Graphene was synthesized on a Cu foil (75 μm) using a thermal chemical vapour deposition (CVD) method and transferred onto the quartz substrate. The reaction chamber was heated to 1000 °C and then CH4 (5 sccm), Ar (1000 sccm) and H2 (200 sccm) gases were introduced into the reaction chamber for 2 min. After coating PMMA film on a graphene/Cu substrate, the Cu film was removed by submerging the film into Cu etchant (CE-100, TRANSENE Company, Danvers, MA, USA). The graphene/PMMA film was then transferred onto a quartz substrate. This process was repeated to obtain several layers of graphene. Conventional photolithography was used to make dot arrays with a ~1 μm dot size and ~15 μm spacing between dots. 10 nm Al and 1 nm Fe layers were deposited as catalysts for CNT growth. Vertically aligned CNTs were synthesized by remote plasma-enhanced CVD with Ar (200 sccm), H2 (200 sccm) and C2H4 (75 sccm) gases at 750 °C for 5 min.

Optical cell assembly

The graphene/VACNTs hybrid structure was covered with the top ITO glass electrode separated by a 20-μm spacer. ITO glass was coated with polyimide and rubbed for horizontal alignment of the liquid crystal. A nematic liquid crystal with positive dielectric anisotropy (Merck, Darmstadt, Germany, ZLI 4792) was injected into the cell.

Polymer dispersed liquid crystal

PDLC composite materials consisting of a nematic LC TL203 (Merck, the ordinary refractive index no = 1.529) and a monomer PN393 (Merck, the polymer refractive index np = 1.499) with weight ratio of 78:22 has been made by applying a UV-polymerization-induced phase separation method. The intensity of the UV light for curing the monomers was 20 mJ/cm2, and indium-tin-oxide (ITO)-coated glass was used as the device substrates.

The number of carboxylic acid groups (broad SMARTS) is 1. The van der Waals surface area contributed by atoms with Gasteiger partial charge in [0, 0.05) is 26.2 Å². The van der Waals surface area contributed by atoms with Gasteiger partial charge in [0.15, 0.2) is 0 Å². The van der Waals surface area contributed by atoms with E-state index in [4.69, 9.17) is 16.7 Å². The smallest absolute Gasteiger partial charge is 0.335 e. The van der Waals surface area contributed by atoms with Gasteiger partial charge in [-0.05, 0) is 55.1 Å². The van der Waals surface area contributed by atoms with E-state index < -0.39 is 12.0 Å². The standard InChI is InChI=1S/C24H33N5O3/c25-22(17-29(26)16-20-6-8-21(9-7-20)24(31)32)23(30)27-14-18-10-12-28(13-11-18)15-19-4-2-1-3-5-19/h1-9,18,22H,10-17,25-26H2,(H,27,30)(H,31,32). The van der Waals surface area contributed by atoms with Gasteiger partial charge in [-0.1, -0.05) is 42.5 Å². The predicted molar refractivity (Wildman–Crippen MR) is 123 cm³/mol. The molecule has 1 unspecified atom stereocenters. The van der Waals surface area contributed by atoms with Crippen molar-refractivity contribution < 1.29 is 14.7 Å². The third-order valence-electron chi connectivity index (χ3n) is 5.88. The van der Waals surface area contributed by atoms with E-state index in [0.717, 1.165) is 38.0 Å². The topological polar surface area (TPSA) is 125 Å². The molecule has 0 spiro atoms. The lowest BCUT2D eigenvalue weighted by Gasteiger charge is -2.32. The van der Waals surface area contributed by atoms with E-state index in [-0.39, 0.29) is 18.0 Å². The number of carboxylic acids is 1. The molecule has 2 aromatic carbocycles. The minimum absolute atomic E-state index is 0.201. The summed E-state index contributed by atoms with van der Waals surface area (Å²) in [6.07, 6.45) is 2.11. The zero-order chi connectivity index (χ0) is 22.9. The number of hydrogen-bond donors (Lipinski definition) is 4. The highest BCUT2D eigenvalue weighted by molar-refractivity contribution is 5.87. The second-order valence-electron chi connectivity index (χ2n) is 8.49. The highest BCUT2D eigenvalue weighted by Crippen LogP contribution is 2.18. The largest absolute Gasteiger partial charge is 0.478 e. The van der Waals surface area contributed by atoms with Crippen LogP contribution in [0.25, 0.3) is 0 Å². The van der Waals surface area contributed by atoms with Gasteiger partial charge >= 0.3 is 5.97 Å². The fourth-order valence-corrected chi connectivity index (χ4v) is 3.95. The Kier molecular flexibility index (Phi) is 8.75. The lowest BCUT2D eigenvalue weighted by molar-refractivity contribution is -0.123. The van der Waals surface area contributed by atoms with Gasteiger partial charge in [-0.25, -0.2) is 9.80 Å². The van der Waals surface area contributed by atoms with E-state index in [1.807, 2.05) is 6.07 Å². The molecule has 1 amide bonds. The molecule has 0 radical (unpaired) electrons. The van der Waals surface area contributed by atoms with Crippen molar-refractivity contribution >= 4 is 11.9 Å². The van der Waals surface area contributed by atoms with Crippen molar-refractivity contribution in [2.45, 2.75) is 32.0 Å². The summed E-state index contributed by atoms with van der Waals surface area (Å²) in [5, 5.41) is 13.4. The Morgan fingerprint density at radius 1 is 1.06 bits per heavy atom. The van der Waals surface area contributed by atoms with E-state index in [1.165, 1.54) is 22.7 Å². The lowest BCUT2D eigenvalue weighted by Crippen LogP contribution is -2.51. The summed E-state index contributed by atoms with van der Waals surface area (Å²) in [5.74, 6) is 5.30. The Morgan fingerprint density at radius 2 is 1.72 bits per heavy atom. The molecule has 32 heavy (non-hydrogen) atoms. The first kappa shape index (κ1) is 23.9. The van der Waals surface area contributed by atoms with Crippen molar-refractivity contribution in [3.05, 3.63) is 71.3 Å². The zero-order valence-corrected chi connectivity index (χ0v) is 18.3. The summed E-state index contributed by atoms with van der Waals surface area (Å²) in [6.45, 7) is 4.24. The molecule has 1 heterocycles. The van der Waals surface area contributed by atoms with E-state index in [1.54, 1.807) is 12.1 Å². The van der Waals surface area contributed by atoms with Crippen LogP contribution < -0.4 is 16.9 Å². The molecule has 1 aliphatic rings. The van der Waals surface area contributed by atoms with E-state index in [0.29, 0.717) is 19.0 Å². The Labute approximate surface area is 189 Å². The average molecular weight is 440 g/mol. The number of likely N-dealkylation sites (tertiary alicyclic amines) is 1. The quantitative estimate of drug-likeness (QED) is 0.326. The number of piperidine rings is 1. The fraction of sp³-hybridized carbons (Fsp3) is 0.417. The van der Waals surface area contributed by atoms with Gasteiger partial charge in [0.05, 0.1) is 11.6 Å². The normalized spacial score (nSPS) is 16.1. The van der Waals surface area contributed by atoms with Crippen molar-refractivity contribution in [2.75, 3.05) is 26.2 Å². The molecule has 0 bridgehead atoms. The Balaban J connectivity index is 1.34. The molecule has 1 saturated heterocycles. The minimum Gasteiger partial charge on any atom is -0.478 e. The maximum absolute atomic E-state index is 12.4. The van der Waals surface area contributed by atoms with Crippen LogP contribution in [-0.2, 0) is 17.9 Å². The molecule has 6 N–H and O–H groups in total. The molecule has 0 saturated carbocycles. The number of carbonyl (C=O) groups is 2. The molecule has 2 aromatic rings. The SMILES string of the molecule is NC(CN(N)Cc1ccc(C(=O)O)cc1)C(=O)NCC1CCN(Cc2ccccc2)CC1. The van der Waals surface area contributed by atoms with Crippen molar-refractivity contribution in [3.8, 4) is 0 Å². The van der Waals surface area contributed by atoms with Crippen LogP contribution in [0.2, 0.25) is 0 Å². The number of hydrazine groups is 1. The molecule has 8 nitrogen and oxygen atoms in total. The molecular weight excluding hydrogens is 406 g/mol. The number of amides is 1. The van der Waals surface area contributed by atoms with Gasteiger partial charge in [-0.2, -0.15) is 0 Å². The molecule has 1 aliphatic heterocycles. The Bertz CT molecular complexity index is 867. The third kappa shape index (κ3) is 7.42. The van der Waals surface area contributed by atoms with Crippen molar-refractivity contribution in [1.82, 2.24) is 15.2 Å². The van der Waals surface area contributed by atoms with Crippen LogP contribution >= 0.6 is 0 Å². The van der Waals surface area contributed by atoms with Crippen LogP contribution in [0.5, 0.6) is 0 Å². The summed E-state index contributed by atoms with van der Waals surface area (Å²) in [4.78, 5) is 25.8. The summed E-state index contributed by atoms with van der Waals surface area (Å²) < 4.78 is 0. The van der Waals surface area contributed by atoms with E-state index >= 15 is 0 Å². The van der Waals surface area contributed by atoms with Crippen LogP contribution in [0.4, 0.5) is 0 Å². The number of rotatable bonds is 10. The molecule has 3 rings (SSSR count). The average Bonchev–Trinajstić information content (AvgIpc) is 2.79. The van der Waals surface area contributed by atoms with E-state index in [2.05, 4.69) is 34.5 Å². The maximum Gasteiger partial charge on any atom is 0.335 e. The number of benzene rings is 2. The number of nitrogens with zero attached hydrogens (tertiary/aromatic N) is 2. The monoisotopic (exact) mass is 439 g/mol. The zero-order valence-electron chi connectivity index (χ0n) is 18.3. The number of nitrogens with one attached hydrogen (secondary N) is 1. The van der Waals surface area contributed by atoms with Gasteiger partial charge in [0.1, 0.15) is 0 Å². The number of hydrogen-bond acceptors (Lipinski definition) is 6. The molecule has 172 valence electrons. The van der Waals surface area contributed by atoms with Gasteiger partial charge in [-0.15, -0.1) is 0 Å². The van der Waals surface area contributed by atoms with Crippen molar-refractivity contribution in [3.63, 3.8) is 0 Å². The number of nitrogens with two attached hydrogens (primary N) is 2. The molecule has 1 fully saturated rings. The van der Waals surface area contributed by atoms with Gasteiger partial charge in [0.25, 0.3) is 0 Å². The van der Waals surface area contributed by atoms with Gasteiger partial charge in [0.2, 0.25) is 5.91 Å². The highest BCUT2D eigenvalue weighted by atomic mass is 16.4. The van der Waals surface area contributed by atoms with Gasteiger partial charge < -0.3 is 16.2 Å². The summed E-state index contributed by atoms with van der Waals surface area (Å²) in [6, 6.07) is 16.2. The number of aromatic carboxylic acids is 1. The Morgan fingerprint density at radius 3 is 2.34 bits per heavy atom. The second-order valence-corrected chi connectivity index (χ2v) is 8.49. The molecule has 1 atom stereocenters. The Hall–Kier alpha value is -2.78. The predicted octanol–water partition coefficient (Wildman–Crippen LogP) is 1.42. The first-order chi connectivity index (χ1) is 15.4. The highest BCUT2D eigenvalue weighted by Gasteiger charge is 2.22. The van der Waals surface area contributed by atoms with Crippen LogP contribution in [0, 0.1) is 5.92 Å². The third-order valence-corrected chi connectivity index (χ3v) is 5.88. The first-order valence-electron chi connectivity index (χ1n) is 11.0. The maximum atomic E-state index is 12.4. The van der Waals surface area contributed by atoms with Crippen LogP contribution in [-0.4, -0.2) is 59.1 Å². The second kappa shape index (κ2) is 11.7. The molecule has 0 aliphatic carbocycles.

4. Conclusions

We present recent research snapshots of LCs that are focused on developing new LC applications. We recently demonstrated emerging applications of LCs ranging from electronics to holography and self-powered systems. Moreover, we describe novel concepts and operating principles of new memory and transparent and active-type 2D optical array devices based on LCs. Finally, we show self-powered display systems integrated with piezoelectric nanogenerators as one of the key technologies for future grid-free displays. This review will give insights not only into understanding the basic technical and scientific applications behind LCs, but also into developing new discoveries of the practically use of other LC-based devices.

The research leading to these results has received funding from the European Community’s Seventh Framework Programme (FP7/2007-2013) under grant agreement no. 216777, Project “Nanocomputing Building blocks with Acquired Behaviour (NABAB)”. This work was also supported by Korea Institute of Energy Technology Evaluation and Planning (KETEP) under grant No. 20128510010080 and 20138520030800. W.-K. Hong acknowledges the financial support from the National Research Foundation of Korea (NRF) grant funded by the Korean Government (No. NRF-2013K2A1C1076556) and the Korea Basic Science Institute (KBSI) (No. T43516).

Author Contribution

J. I. Sohn and W.-K. Hong, S. S. Choi and S. Cha conducted the part of experiments described in the article. H. J. Coles, M. E. Welland and J. M. Kim contributed to the scientific discussion and the structure of the article. The article was written and edited by J. I. Sohn and S. Cha.